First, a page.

- Working capital loans to maintain cash requirements
Financial budgets - Pro forma financial statements
1. Pro forma income statements - key components of the budgeted income statements include the data described in the operating budgets:
- sales budget
- cost of goods sold budget
- selling and admin exp budget
- interest exp budget
2. Pro forma balace sheet - displays the balances of each balance sheet account consistently with the income statement and cash budget plans developed.
3. Pro forma statement of cash flows - the budgeted statement of cash flows is derived from the budgeted income statement
Capital purchases budgets identify and allow management to evaluate the capital additions of the organization, often over a multiyear period. Financing is a significant component of the capital purchases budget. Capital budgets detail the planned expenditures for capital items. Capital budgets are highly dependent on the availability of cash or credit and they generally involve long-term commitments by organization.
a. Pro forma balance sheet
b. Pro forma income statement
c. Cash budget
a financial plan prepared in a manner that allows for adjustments for changes in production or sales and accurately reflects expected costs for the adjusted output. Analysis focuses on substantive variances form standards rather than simple changes in volume or activity. Flexible budgets represent adjustable economic models that are designed to predict outcomes and accommodate changes in actual activity. Revenues and expenses are adjusted to display anticipated levels for achieved outputs.
Assumptions and uses
Flexible budgets include consideration of revenue per unit, variable costs per unit, and fixed costs over the relevant range where the relationship between revenues and variable costs will remain unchanged and fixed costs will remain stable.
1. Yield - flexible budgets consider the amount of cost per unit allowed for units of output.
2. Variance analysis - flexible budgets derive the expenses and revenues allowed from the output achieved for purposes of comparison to actual activity and performance evaluation.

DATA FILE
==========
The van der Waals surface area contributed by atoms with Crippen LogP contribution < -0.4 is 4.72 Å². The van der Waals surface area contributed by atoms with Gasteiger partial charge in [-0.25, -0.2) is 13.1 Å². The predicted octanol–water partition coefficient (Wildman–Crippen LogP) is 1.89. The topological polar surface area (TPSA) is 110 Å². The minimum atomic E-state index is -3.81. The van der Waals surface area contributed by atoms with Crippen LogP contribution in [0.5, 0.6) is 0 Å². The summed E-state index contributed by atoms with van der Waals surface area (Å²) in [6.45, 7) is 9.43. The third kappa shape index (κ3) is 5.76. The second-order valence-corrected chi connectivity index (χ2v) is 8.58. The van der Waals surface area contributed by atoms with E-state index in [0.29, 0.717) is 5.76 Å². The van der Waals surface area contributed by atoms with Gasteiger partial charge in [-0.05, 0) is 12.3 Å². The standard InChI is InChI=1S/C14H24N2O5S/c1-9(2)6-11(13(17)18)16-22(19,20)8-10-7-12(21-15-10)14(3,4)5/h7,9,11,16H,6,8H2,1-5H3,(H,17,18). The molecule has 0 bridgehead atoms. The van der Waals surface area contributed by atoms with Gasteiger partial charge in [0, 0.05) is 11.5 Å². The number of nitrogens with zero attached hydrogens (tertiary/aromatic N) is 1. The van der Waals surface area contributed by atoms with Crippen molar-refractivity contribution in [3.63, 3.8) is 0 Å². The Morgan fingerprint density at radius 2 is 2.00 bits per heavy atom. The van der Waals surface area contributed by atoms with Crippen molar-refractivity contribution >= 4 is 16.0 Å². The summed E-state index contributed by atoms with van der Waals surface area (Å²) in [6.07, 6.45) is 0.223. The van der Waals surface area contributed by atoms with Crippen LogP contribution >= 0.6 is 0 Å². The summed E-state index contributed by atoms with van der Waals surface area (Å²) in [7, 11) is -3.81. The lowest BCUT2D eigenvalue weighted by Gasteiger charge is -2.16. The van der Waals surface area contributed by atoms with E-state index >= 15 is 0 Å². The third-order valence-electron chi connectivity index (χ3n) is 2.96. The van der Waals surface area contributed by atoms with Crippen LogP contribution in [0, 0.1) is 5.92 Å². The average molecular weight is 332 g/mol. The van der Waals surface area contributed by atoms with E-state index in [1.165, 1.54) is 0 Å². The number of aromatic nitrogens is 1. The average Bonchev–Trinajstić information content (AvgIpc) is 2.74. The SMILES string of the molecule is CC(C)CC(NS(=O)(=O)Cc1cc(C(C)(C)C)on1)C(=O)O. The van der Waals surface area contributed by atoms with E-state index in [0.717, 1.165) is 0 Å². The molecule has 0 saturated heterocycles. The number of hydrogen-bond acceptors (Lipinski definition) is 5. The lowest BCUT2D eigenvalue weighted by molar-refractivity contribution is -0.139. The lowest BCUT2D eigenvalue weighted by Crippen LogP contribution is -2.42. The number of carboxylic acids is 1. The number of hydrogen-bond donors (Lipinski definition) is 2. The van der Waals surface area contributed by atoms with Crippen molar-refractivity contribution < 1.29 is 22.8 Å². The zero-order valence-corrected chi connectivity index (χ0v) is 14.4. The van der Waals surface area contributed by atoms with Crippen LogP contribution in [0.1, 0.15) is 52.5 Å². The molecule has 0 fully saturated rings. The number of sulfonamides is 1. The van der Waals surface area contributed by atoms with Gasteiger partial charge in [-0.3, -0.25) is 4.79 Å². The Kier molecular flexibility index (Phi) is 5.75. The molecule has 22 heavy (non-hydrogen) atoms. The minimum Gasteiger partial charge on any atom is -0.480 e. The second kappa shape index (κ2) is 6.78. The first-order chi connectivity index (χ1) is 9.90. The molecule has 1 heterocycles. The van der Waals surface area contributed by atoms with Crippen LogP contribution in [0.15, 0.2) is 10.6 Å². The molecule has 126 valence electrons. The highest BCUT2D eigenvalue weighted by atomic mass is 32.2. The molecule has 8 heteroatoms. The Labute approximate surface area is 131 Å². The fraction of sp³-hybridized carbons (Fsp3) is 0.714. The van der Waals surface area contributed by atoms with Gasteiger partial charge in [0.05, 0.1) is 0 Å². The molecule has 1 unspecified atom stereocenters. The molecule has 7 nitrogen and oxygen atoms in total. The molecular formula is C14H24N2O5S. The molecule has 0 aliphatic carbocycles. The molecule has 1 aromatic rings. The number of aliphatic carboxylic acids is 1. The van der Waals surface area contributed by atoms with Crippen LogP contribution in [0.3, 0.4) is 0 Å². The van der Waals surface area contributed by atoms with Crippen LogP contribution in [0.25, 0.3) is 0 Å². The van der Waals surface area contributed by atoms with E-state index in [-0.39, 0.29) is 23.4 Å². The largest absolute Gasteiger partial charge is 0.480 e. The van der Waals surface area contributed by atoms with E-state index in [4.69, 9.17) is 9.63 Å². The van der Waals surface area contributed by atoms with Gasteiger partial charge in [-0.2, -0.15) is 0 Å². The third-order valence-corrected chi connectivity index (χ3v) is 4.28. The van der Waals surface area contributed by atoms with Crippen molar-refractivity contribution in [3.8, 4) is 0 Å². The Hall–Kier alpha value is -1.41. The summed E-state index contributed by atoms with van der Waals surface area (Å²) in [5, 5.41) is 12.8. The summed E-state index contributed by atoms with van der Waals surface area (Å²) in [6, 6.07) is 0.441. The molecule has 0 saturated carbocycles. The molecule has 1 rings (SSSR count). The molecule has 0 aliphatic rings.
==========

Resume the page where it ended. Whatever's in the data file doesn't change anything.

Benefits and limitations of the flexible budget
1. Benefits - displays different volume levels within the relevant range to pinpoint areas where efficiencies have been achieved or where waste has occurred.
2. Limitations - dependent on the accurate identification of fixed and variable costs and the determination of the relevant range.
Budget variance analysis
Comparison of actual results to the annual business plan is the first and most basic level of control and evaluation of operations.
Budget variance analysis
- Actual results may be easily compared to budgeted results.
- Usefulness is limited by the existence of variance from budget that may be strictly related to volume.
Use of flexible budgets to analyze performance
allows mangers to identify how an individual change in a cost of revenue driver affects the overall cost of a process
Variance analysis using standards
1. Standard costing systems
- direct costs- Standard price x Standard quantity = Standard direct costs
- indirect costs - Standard application rate x Standard quantity = Standard indirect costs
2. Purpose of Standard costing systems
- cost control
- data for performance evaluations
- ability to learn form standards and improve various processes
Variance calculations using standards
1. Standard cost objectives
2. Evaluating variances from standard